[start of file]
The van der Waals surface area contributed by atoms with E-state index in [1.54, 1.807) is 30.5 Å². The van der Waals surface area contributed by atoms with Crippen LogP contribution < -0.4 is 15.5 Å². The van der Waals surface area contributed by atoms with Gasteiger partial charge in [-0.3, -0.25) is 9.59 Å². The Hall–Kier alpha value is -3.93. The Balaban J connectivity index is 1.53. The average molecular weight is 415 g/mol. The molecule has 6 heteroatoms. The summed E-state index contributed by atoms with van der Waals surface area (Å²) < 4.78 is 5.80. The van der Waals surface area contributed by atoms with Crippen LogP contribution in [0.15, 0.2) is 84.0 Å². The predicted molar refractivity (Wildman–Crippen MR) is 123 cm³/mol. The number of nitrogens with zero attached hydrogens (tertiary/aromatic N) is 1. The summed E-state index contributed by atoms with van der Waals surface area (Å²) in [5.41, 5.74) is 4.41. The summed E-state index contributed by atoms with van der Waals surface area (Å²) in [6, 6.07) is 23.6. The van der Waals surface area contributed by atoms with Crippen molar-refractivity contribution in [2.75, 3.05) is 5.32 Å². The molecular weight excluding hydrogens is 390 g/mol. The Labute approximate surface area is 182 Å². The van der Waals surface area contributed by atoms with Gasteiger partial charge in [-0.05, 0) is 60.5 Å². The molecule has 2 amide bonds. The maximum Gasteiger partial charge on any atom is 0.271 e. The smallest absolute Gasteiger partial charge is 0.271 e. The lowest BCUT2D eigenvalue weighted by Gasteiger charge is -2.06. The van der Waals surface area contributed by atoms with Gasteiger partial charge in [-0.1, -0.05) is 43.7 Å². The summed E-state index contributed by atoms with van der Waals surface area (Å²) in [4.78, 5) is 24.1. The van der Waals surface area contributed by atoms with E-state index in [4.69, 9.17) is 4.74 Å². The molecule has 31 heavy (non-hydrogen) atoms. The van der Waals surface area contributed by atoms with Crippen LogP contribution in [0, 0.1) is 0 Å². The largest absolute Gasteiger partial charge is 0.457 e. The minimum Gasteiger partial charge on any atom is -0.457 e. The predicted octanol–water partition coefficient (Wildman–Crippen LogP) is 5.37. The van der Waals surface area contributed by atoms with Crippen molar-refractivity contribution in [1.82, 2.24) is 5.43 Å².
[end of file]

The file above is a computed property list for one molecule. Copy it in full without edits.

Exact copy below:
The van der Waals surface area contributed by atoms with E-state index in [1.54, 1.807) is 30.5 Å². The van der Waals surface area contributed by atoms with Crippen LogP contribution < -0.4 is 15.5 Å². The van der Waals surface area contributed by atoms with Gasteiger partial charge in [-0.3, -0.25) is 9.59 Å². The Hall–Kier alpha value is -3.93. The Balaban J connectivity index is 1.53. The average molecular weight is 415 g/mol. The molecule has 6 heteroatoms. The summed E-state index contributed by atoms with van der Waals surface area (Å²) < 4.78 is 5.80. The van der Waals surface area contributed by atoms with Crippen LogP contribution in [0.15, 0.2) is 84.0 Å². The predicted molar refractivity (Wildman–Crippen MR) is 123 cm³/mol. The number of nitrogens with zero attached hydrogens (tertiary/aromatic N) is 1. The summed E-state index contributed by atoms with van der Waals surface area (Å²) in [5.41, 5.74) is 4.41. The summed E-state index contributed by atoms with van der Waals surface area (Å²) in [6, 6.07) is 23.6. The van der Waals surface area contributed by atoms with Crippen molar-refractivity contribution in [2.75, 3.05) is 5.32 Å². The molecular weight excluding hydrogens is 390 g/mol. The Labute approximate surface area is 182 Å². The van der Waals surface area contributed by atoms with Gasteiger partial charge in [-0.05, 0) is 60.5 Å². The molecule has 2 amide bonds. The maximum Gasteiger partial charge on any atom is 0.271 e. The smallest absolute Gasteiger partial charge is 0.271 e. The lowest BCUT2D eigenvalue weighted by Gasteiger charge is -2.06. The van der Waals surface area contributed by atoms with Gasteiger partial charge in [-0.1, -0.05) is 43.7 Å². The summed E-state index contributed by atoms with van der Waals surface area (Å²) in [4.78, 5) is 24.1. The van der Waals surface area contributed by atoms with E-state index in [4.69, 9.17) is 4.74 Å². The molecule has 31 heavy (non-hydrogen) atoms. The van der Waals surface area contributed by atoms with Crippen LogP contribution in [0, 0.1) is 0 Å². The largest absolute Gasteiger partial charge is 0.457 e. The minimum Gasteiger partial charge on any atom is -0.457 e. The predicted octanol–water partition coefficient (Wildman–Crippen LogP) is 5.37. The van der Waals surface area contributed by atoms with Crippen molar-refractivity contribution in [1.82, 2.24) is 5.43 Å².